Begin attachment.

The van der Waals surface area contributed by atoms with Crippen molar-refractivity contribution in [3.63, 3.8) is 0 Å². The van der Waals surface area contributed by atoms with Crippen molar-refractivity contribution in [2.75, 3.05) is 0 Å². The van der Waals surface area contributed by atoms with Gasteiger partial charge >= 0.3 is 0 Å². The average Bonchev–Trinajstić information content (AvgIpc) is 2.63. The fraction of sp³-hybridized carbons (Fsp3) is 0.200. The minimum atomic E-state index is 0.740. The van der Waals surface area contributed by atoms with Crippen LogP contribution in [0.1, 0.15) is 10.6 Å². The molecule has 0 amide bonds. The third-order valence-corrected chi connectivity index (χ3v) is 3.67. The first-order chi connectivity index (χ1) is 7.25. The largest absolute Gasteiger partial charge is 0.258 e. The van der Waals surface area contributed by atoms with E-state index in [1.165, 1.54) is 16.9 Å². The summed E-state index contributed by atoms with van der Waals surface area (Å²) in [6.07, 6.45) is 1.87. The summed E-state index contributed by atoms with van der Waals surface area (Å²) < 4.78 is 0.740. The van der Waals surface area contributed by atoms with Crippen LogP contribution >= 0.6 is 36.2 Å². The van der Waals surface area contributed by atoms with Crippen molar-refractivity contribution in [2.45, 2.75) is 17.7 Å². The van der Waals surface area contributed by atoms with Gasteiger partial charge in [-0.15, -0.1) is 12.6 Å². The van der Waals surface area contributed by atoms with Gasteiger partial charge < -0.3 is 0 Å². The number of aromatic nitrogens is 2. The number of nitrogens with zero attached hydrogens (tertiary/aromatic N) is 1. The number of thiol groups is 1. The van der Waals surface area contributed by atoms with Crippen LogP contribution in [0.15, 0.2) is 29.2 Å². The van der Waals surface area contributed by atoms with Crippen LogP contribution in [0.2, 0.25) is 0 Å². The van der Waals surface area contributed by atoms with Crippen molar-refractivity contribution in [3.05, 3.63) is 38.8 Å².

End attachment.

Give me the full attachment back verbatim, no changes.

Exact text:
The van der Waals surface area contributed by atoms with Crippen molar-refractivity contribution in [3.63, 3.8) is 0 Å². The van der Waals surface area contributed by atoms with Crippen molar-refractivity contribution in [2.75, 3.05) is 0 Å². The van der Waals surface area contributed by atoms with Gasteiger partial charge >= 0.3 is 0 Å². The average Bonchev–Trinajstić information content (AvgIpc) is 2.63. The fraction of sp³-hybridized carbons (Fsp3) is 0.200. The minimum atomic E-state index is 0.740. The van der Waals surface area contributed by atoms with Crippen LogP contribution in [0.1, 0.15) is 10.6 Å². The molecule has 0 amide bonds. The third-order valence-corrected chi connectivity index (χ3v) is 3.67. The first-order chi connectivity index (χ1) is 7.25. The largest absolute Gasteiger partial charge is 0.258 e. The van der Waals surface area contributed by atoms with E-state index in [1.165, 1.54) is 16.9 Å². The summed E-state index contributed by atoms with van der Waals surface area (Å²) in [6.07, 6.45) is 1.87. The summed E-state index contributed by atoms with van der Waals surface area (Å²) < 4.78 is 0.740. The van der Waals surface area contributed by atoms with Crippen LogP contribution >= 0.6 is 36.2 Å². The van der Waals surface area contributed by atoms with Crippen molar-refractivity contribution in [2.45, 2.75) is 17.7 Å². The van der Waals surface area contributed by atoms with Gasteiger partial charge in [-0.15, -0.1) is 12.6 Å². The van der Waals surface area contributed by atoms with Gasteiger partial charge < -0.3 is 0 Å². The number of aromatic nitrogens is 2. The number of nitrogens with zero attached hydrogens (tertiary/aromatic N) is 1. The number of thiol groups is 1. The van der Waals surface area contributed by atoms with Crippen LogP contribution in [0.15, 0.2) is 29.2 Å². The van der Waals surface area contributed by atoms with Crippen LogP contribution in [0.2, 0.25) is 0 Å². The van der Waals surface area contributed by atoms with Crippen molar-refractivity contribution in [3.05, 3.63) is 38.8 Å².